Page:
• Overview

    Consistently coupled QM/MM calculations started with Warshel and Levitt 1976 work that considered an entire enzyme-substrate complex in solution and evaluated the catalytic effect of this system. Our subsequent studies paved the way for quantitative modeling of enzymatic reactions and chemical reactions in solutions. These works have developed and refined hybrid quantum/molecular mechanics (QM/MM) methods that covered the many options of multiscale embedding strategies. This included the EVB with its powerful ability to obtain reliable free energy surfaces, the ab initio QM/MM (QM(ai)/MM) that used the EVB as a reference potential in free energy calculations and the frozen DFT (FDFT) and constraint DFT (CDFT) that allow us to represent all the protein on the ab initio level3.

  • Our Focus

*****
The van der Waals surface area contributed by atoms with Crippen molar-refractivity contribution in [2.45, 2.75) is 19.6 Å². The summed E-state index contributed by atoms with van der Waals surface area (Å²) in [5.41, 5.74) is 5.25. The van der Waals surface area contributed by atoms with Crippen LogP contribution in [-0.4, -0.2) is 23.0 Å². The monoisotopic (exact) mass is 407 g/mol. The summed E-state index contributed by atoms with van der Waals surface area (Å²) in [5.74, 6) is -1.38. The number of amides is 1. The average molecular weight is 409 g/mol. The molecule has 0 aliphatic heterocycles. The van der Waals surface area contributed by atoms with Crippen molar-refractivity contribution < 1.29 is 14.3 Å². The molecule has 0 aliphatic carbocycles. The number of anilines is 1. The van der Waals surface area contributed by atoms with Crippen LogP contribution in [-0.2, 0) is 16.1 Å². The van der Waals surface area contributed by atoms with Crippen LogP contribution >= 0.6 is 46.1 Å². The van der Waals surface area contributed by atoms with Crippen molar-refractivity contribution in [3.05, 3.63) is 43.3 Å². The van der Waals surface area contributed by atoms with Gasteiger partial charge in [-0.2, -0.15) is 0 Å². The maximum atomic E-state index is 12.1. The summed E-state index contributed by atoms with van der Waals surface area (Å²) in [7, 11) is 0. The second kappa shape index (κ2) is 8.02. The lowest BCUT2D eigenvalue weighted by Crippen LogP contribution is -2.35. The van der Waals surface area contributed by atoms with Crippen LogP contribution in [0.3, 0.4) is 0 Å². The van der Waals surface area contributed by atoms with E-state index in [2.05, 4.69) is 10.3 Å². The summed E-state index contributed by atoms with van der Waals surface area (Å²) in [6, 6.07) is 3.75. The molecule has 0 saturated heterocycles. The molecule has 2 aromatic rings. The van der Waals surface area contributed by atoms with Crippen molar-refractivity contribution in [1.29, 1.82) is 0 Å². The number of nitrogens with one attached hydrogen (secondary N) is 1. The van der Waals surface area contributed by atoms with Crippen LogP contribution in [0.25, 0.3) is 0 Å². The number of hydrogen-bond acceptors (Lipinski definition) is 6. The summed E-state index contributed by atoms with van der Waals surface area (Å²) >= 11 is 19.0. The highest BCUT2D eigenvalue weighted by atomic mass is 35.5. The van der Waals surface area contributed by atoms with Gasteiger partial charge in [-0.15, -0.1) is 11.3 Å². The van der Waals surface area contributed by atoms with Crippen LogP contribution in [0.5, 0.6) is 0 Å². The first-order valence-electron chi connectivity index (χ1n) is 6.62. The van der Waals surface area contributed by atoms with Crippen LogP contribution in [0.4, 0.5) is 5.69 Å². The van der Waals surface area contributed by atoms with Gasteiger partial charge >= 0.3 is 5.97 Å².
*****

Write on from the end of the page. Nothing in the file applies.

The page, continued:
While large protein structures found in living things are composed of many thousands of molecules, only a few places in a protein are usually chemically important. The quantum mechanics/molecular mechanics (QM/MM) approach combines classical simulation (MM) for the large structural parts of the protein with quantum simulation (QM) for the very small subset of molecules that are chemically active. The system energy is the sum of the three energies:

    E = E_{MM} + E_{QM} + E_{QM/MM}

    where E_{MM} is the energy within the classical region, E_{QM} is the energy within the quantum region, and E_{QM/MM} is a classical electrostatic interaction energy between the two regions. Different ways of treating the coupling between the QM and MM regions have been proposed. In 1976, the seminal work by Warshel and Levitt introduced a consistent coupling for the study of enzymic reactions in solvent, [1] [2] enabling multiscale modeling for large biological molecules over decades of increasing computational power. Our group continuously works on refining and validating QM/MM strategies for use in many of the proteins that we study [3].